Atmosphere And Weather

A Guide to the different Forms of Frost

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"A Guide to the different Forms of Frost"
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 The different types of frost are dependent on temperature.  Most temperature readings use a “screen temperature”.  A screen temperature is when the sun warms the ground and the earth, in turn, heats the air.  Air, by itself, cannot be heated.  If there is no sun, then the ground cools and the air also cools. Screen temperatures vary with altitude, locality and time.  There are temperature lines on a map called isotherms.  Isotherms take into account latitude, elevation, wind temperature, ocean currents, whether inland or by the sea, ground to the sun, cloudiness, city warmth, and wetness of the ground.  The Stephenson screens are the most commonly used because they use a standard measure, which uses the same formula.  The following types of frost use the screen to measure its temperature and categorize it.

There is ground frost, which is when the ground’s minimum temperature is below 0 degrees C (32 degrees F).   This is the type of frost that settles during the night on car windows and  have to be scraped in the morning. 

The ground can have no frost (ice) and still be frozen. This black frost forms because the atmosphere is extremely dry and has no humidity.  It usually kills the weaker plants.  They turn black and die.  According to some meteorologists this is how black frost got its name.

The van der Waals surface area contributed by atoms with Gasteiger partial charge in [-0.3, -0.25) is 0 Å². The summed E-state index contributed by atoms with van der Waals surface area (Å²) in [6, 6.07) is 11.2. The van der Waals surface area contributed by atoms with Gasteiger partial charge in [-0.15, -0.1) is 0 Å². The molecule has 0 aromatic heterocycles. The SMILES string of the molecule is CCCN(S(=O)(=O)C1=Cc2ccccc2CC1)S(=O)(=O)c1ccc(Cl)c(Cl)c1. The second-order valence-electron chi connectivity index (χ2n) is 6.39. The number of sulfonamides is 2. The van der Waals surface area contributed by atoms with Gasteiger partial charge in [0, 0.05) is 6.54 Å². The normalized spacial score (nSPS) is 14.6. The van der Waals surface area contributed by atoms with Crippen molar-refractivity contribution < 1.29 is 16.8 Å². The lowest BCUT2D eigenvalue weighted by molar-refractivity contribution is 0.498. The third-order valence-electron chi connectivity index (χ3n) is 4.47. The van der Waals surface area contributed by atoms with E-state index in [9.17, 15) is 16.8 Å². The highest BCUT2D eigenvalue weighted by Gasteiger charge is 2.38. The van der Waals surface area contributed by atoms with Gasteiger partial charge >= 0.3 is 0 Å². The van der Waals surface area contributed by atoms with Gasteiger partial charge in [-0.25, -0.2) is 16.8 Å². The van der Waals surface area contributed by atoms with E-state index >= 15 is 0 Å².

A frosty night can be +2 C (35.6F), which means that it is cold, but not cold enough for the ice to remain. The moment the temperature rises, it disappears. 

A heavy frost occurs when the temperatures are 0 C (32 F), and below.

A killing frost (when most plants die from the cold) is below -2 C (28.4 F).

When tiny crystals form on surfaces, and colder than 0 C (32 F), is hoar frost.  This is the source of many avalanches when it forms on top of packed snow because the air can dissolve the crystals.  The winds blow and the air holes allow the wind to carry it.

A glaze occurs when the rain is frozen and falls on surfaces colder than 0deg C. but warmer than the raindrop.  This causes the raindrop to melt and spread.  It is immediately refrozen.  This is highly similar to removing an ice cream container from the freezer.  You will notice that there  is a glaze  of ice on top of the ice cream.  It means that the ice cream warmed up and ice crystals were able to stretch  and when refrozen, it forms the glaze.

Rime frost is very similar to glaze except the droplets are much smaller and they do not spread out.  They freeze too quickly.  Rime is more porous than glaze and has several air spaces as they build up a mass.  This makes rime appear white; whereas, glaze is transparent.

These are the different types of frost and how delightful old Jack began nipping at your nose.

More about this author: Nan C Avery

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